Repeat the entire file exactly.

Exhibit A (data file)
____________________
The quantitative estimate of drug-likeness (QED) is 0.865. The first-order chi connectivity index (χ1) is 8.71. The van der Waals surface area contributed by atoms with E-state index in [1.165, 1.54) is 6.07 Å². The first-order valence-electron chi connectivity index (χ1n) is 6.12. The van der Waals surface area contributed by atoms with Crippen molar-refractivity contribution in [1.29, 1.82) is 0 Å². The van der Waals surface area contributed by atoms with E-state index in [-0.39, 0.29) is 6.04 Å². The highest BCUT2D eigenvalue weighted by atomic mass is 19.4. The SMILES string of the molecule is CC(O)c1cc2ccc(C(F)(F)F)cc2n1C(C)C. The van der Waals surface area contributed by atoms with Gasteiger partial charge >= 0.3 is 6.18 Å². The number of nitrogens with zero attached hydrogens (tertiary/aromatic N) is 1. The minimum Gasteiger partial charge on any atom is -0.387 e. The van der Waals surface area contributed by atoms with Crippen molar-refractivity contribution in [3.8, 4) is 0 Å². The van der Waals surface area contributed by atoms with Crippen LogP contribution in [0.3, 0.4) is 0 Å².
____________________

The quantitative estimate of drug-likeness (QED) is 0.865. The first-order chi connectivity index (χ1) is 8.71. The van der Waals surface area contributed by atoms with E-state index in [1.165, 1.54) is 6.07 Å². The first-order valence-electron chi connectivity index (χ1n) is 6.12. The van der Waals surface area contributed by atoms with Crippen molar-refractivity contribution in [1.29, 1.82) is 0 Å². The van der Waals surface area contributed by atoms with E-state index in [-0.39, 0.29) is 6.04 Å². The highest BCUT2D eigenvalue weighted by atomic mass is 19.4. The SMILES string of the molecule is CC(O)c1cc2ccc(C(F)(F)F)cc2n1C(C)C. The van der Waals surface area contributed by atoms with Gasteiger partial charge >= 0.3 is 6.18 Å². The number of nitrogens with zero attached hydrogens (tertiary/aromatic N) is 1. The minimum Gasteiger partial charge on any atom is -0.387 e. The van der Waals surface area contributed by atoms with Crippen molar-refractivity contribution in [3.8, 4) is 0 Å². The van der Waals surface area contributed by atoms with Crippen LogP contribution in [0.3, 0.4) is 0 Å².